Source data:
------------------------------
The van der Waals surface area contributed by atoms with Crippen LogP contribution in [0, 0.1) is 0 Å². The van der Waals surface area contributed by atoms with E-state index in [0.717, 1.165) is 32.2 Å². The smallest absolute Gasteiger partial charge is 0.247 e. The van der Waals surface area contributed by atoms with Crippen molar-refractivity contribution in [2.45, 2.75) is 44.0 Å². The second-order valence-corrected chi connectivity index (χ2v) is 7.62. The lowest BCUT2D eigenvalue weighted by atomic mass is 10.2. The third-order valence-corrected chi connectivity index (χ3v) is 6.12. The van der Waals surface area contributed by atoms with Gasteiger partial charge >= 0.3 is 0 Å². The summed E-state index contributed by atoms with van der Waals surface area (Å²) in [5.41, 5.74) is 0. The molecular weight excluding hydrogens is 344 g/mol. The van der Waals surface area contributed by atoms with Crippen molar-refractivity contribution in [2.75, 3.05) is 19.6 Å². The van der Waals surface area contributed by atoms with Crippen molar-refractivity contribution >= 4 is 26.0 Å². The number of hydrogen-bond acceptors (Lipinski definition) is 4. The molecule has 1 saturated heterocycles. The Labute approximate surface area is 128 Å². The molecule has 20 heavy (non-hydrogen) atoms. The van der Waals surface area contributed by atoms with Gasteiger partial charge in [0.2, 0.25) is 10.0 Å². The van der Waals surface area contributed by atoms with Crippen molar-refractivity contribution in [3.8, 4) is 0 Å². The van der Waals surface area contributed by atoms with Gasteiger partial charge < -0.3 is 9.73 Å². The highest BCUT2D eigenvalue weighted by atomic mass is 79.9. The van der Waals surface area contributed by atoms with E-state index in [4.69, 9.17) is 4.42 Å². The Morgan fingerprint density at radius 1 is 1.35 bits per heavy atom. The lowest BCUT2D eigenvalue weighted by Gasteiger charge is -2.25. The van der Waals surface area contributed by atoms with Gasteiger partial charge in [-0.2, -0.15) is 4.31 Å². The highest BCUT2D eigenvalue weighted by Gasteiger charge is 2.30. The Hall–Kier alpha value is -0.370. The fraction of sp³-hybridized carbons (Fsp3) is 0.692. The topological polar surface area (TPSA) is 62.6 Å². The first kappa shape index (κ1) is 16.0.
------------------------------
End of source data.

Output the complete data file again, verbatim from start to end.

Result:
The van der Waals surface area contributed by atoms with Crippen LogP contribution in [0, 0.1) is 0 Å². The van der Waals surface area contributed by atoms with E-state index in [0.717, 1.165) is 32.2 Å². The smallest absolute Gasteiger partial charge is 0.247 e. The van der Waals surface area contributed by atoms with Crippen molar-refractivity contribution in [2.45, 2.75) is 44.0 Å². The second-order valence-corrected chi connectivity index (χ2v) is 7.62. The lowest BCUT2D eigenvalue weighted by atomic mass is 10.2. The third-order valence-corrected chi connectivity index (χ3v) is 6.12. The van der Waals surface area contributed by atoms with Gasteiger partial charge >= 0.3 is 0 Å². The summed E-state index contributed by atoms with van der Waals surface area (Å²) in [5.41, 5.74) is 0. The molecular weight excluding hydrogens is 344 g/mol. The van der Waals surface area contributed by atoms with Crippen molar-refractivity contribution in [2.75, 3.05) is 19.6 Å². The van der Waals surface area contributed by atoms with Crippen molar-refractivity contribution >= 4 is 26.0 Å². The number of hydrogen-bond acceptors (Lipinski definition) is 4. The molecule has 1 saturated heterocycles. The Labute approximate surface area is 128 Å². The molecule has 20 heavy (non-hydrogen) atoms. The van der Waals surface area contributed by atoms with Gasteiger partial charge in [0.2, 0.25) is 10.0 Å². The van der Waals surface area contributed by atoms with Crippen molar-refractivity contribution in [3.8, 4) is 0 Å². The van der Waals surface area contributed by atoms with Gasteiger partial charge < -0.3 is 9.73 Å². The highest BCUT2D eigenvalue weighted by atomic mass is 79.9. The van der Waals surface area contributed by atoms with E-state index in [4.69, 9.17) is 4.42 Å². The Morgan fingerprint density at radius 1 is 1.35 bits per heavy atom. The lowest BCUT2D eigenvalue weighted by Gasteiger charge is -2.25. The van der Waals surface area contributed by atoms with Gasteiger partial charge in [-0.2, -0.15) is 4.31 Å². The highest BCUT2D eigenvalue weighted by Gasteiger charge is 2.30. The Hall–Kier alpha value is -0.370. The fraction of sp³-hybridized carbons (Fsp3) is 0.692. The topological polar surface area (TPSA) is 62.6 Å². The first kappa shape index (κ1) is 16.0.